Former Green Party leader Annamie Paul stepped down after the 2021 federal election, leaving an opening for Elizabeth May to return to the post last November. May’s decision came as a surprise to many and was met with both excitement and skepticism. She shares the title with her co-leader Jonathan Pedneault.

This week, Hot Politics host David McKie sat down with her at her office in Ottawa.

May’s exclusive one-on-one with Canada’s National Observer explored her choice to return to party leadership and what this means for the Green Party and Canadian politics.

May was candid about the turmoil her party has faced in the past few years and the work that needs to be done to bring the Greens back into the political fold.

The Green Party witnessed a decline in support under Paul’s leadership, capturing only 2.3 per cent of the popular vote during the 2021 election. Paul's tenure was marred by publicized internal conflicts and difficulties in fundraising.

“We're not at all where we should be in terms of influence … it's gonna take time to rebuild. But it's coming back,” May said.

May holds the record for the longest-serving female leader of a federal party in Canada. She held the position consecutively for 13 years, from 2006 to 2019. She's been the MP for Saanich-Gulf Islands since 2011.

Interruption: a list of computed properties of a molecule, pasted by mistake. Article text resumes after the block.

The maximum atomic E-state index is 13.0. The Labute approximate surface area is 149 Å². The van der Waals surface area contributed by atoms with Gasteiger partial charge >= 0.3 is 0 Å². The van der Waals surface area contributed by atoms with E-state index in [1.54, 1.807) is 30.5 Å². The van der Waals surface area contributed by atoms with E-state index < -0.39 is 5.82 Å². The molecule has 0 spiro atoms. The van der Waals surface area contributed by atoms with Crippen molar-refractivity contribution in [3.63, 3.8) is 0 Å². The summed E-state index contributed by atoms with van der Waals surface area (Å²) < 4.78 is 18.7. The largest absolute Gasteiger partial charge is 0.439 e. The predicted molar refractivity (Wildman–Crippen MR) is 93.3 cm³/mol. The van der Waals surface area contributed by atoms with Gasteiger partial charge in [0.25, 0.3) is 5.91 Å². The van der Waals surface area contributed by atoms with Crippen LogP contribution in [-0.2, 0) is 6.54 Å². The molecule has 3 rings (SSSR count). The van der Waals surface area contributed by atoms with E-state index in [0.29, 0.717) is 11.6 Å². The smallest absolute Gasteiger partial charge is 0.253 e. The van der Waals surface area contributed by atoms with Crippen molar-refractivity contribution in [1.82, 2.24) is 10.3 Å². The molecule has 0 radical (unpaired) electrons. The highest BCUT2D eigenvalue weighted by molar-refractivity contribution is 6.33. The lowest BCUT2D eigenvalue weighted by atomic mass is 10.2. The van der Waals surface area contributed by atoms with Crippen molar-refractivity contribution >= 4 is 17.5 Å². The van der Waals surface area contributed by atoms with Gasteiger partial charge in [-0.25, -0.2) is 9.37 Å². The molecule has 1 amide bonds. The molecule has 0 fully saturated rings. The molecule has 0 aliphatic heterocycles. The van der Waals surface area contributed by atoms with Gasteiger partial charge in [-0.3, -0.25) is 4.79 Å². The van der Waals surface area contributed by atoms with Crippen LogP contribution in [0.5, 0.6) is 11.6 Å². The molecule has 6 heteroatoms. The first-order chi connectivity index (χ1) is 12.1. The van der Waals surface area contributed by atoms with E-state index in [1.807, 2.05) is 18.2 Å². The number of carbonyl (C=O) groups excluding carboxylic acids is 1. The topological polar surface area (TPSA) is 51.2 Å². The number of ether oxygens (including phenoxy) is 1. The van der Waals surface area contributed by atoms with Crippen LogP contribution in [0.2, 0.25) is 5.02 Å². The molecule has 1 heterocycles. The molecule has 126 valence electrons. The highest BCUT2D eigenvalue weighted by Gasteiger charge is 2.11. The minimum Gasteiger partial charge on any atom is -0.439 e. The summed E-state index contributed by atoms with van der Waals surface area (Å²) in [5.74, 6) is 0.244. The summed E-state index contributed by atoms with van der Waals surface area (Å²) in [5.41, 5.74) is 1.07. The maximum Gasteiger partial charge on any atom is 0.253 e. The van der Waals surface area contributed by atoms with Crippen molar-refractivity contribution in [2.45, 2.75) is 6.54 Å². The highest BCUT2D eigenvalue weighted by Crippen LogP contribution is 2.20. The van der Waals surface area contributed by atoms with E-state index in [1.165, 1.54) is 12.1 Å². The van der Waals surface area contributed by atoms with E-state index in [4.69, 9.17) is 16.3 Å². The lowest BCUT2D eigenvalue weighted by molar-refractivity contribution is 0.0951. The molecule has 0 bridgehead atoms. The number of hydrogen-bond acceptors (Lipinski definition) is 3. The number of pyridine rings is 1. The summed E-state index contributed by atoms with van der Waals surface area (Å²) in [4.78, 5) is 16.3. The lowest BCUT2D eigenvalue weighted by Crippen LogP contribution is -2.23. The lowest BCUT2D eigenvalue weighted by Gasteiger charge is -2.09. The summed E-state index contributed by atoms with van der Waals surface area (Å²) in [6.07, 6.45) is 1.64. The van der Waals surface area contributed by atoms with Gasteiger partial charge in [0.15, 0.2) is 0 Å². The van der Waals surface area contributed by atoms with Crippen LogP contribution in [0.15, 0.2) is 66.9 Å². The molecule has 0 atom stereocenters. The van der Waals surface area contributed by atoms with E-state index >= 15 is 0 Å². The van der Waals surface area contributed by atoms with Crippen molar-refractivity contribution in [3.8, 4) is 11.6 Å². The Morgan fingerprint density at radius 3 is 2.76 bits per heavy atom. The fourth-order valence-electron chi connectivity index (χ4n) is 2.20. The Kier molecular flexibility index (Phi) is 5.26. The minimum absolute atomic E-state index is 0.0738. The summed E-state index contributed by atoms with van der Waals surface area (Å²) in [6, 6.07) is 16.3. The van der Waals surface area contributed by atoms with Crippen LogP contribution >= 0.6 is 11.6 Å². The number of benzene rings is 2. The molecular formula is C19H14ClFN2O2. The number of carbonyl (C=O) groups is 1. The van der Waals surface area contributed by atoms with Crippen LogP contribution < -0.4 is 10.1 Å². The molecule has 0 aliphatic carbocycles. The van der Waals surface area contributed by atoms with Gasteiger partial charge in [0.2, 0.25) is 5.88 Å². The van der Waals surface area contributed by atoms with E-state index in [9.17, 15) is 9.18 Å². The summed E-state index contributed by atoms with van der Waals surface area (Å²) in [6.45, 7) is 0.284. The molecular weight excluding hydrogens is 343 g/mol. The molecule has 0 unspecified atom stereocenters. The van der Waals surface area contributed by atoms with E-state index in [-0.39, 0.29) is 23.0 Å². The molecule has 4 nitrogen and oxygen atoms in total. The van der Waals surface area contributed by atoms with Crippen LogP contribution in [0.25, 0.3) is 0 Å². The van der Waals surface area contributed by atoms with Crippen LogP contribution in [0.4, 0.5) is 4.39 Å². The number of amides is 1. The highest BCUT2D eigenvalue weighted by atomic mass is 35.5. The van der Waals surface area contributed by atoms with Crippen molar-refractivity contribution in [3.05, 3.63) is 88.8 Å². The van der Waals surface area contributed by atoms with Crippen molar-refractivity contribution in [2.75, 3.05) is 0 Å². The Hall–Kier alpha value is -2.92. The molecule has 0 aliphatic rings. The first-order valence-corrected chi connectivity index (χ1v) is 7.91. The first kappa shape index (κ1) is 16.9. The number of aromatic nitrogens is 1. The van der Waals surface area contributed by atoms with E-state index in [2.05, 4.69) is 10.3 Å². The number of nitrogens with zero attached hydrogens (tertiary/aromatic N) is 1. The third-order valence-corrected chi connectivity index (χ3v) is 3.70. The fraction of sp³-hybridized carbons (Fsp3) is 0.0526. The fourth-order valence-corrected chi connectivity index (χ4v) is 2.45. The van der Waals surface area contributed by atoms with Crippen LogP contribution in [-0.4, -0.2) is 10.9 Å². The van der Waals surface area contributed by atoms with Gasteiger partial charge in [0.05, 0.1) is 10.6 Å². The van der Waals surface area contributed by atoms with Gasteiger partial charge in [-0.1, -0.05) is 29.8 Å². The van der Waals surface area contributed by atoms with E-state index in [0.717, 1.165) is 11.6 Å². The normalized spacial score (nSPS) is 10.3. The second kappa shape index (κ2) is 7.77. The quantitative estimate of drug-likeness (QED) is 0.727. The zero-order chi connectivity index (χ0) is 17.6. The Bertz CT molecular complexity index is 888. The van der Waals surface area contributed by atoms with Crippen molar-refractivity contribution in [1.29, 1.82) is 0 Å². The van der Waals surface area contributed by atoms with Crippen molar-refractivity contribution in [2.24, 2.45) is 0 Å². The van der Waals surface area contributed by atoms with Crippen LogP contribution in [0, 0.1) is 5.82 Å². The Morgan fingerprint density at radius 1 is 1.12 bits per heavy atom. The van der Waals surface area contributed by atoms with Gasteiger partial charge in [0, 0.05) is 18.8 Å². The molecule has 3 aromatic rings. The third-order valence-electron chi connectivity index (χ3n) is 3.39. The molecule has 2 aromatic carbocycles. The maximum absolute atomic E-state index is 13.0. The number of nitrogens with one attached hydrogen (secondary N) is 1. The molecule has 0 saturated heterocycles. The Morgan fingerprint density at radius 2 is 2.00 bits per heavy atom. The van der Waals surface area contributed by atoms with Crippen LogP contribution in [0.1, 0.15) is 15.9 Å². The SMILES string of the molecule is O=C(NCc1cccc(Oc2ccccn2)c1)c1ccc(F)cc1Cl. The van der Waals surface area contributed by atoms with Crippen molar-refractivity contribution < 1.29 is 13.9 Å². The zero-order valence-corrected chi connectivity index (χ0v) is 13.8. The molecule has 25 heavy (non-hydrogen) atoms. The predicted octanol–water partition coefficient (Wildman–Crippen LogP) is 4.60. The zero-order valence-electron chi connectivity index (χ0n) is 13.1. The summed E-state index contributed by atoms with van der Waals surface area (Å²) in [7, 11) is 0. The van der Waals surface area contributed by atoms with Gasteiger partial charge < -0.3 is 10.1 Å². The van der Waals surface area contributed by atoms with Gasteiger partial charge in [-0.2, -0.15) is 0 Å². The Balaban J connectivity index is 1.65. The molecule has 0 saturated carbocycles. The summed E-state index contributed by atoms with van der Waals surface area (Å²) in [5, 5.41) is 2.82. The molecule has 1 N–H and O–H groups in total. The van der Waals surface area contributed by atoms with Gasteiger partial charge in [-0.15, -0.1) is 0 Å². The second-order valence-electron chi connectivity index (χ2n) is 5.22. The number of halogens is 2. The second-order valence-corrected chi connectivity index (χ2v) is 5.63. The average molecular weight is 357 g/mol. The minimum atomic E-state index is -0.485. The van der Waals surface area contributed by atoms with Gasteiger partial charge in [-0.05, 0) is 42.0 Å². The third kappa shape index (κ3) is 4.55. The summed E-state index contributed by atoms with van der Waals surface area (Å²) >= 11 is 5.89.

With the release of the latest Intergovernmental Panel on Climate Change report, May said her party’s work is relevant now more than ever.

“When the planet is on fire, what the heck are people paying attention to other than climate work?” she said.

Elizabeth May talks about her choice to return to party leadership and what this means for the Green Party and Canadian politics on the newest episode of #HotPolitics.

May also expressed “frustration” with current Environment Minister Steven Guilbeault and party leaders like the NDP’s Jagmeet Singh for taking what she called an incrementalist approach to reducing emissions and meeting climate goals.

“Our government isn't working to make sure that we avoid 1.5 or two degrees,” May said. “They're working to make sure the fossil fuel industry can go on as long as possible while claiming to do climate action. It's cognitive dissonance at a level that just makes no sense.”

To listen to the full interview with Elizabeth May, search for Hot Politics on your favourite listening app.

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